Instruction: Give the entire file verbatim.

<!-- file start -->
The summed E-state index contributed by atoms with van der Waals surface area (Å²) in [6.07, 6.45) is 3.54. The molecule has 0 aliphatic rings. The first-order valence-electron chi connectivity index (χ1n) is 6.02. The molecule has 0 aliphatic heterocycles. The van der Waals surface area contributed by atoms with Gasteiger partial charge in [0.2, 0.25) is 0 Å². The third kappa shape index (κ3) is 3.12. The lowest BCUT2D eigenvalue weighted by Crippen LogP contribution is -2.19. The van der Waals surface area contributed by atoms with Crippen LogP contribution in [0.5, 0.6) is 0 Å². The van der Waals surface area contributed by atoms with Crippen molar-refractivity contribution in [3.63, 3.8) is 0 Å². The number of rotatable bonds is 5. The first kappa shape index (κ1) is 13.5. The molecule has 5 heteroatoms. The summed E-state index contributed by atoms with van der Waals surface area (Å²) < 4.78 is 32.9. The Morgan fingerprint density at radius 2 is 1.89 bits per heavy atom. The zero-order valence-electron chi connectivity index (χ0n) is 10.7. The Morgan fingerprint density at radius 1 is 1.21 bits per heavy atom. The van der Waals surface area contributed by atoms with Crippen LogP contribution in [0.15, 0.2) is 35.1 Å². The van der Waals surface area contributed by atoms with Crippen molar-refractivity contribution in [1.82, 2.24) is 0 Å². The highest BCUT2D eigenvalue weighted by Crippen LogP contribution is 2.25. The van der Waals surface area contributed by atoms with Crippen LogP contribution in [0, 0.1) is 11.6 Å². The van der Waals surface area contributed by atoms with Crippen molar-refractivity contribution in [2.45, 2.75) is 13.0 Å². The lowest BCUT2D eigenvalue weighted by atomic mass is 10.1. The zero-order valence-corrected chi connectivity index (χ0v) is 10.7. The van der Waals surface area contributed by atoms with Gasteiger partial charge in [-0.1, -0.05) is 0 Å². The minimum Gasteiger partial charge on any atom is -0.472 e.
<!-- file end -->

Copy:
The summed E-state index contributed by atoms with van der Waals surface area (Å²) in [6.07, 6.45) is 3.54. The molecule has 0 aliphatic rings. The first-order valence-electron chi connectivity index (χ1n) is 6.02. The molecule has 0 aliphatic heterocycles. The van der Waals surface area contributed by atoms with Gasteiger partial charge in [0.2, 0.25) is 0 Å². The third kappa shape index (κ3) is 3.12. The lowest BCUT2D eigenvalue weighted by Crippen LogP contribution is -2.19. The van der Waals surface area contributed by atoms with Crippen LogP contribution in [0.5, 0.6) is 0 Å². The van der Waals surface area contributed by atoms with Crippen molar-refractivity contribution in [3.63, 3.8) is 0 Å². The number of rotatable bonds is 5. The first kappa shape index (κ1) is 13.5. The molecule has 5 heteroatoms. The summed E-state index contributed by atoms with van der Waals surface area (Å²) < 4.78 is 32.9. The Morgan fingerprint density at radius 2 is 1.89 bits per heavy atom. The zero-order valence-electron chi connectivity index (χ0n) is 10.7. The Morgan fingerprint density at radius 1 is 1.21 bits per heavy atom. The van der Waals surface area contributed by atoms with Crippen LogP contribution in [0.15, 0.2) is 35.1 Å². The van der Waals surface area contributed by atoms with Crippen molar-refractivity contribution in [1.82, 2.24) is 0 Å². The highest BCUT2D eigenvalue weighted by Crippen LogP contribution is 2.25. The van der Waals surface area contributed by atoms with Crippen LogP contribution in [0, 0.1) is 11.6 Å². The van der Waals surface area contributed by atoms with Crippen molar-refractivity contribution in [2.45, 2.75) is 13.0 Å². The lowest BCUT2D eigenvalue weighted by atomic mass is 10.1. The zero-order valence-corrected chi connectivity index (χ0v) is 10.7. The van der Waals surface area contributed by atoms with Gasteiger partial charge in [-0.1, -0.05) is 0 Å². The minimum Gasteiger partial charge on any atom is -0.472 e.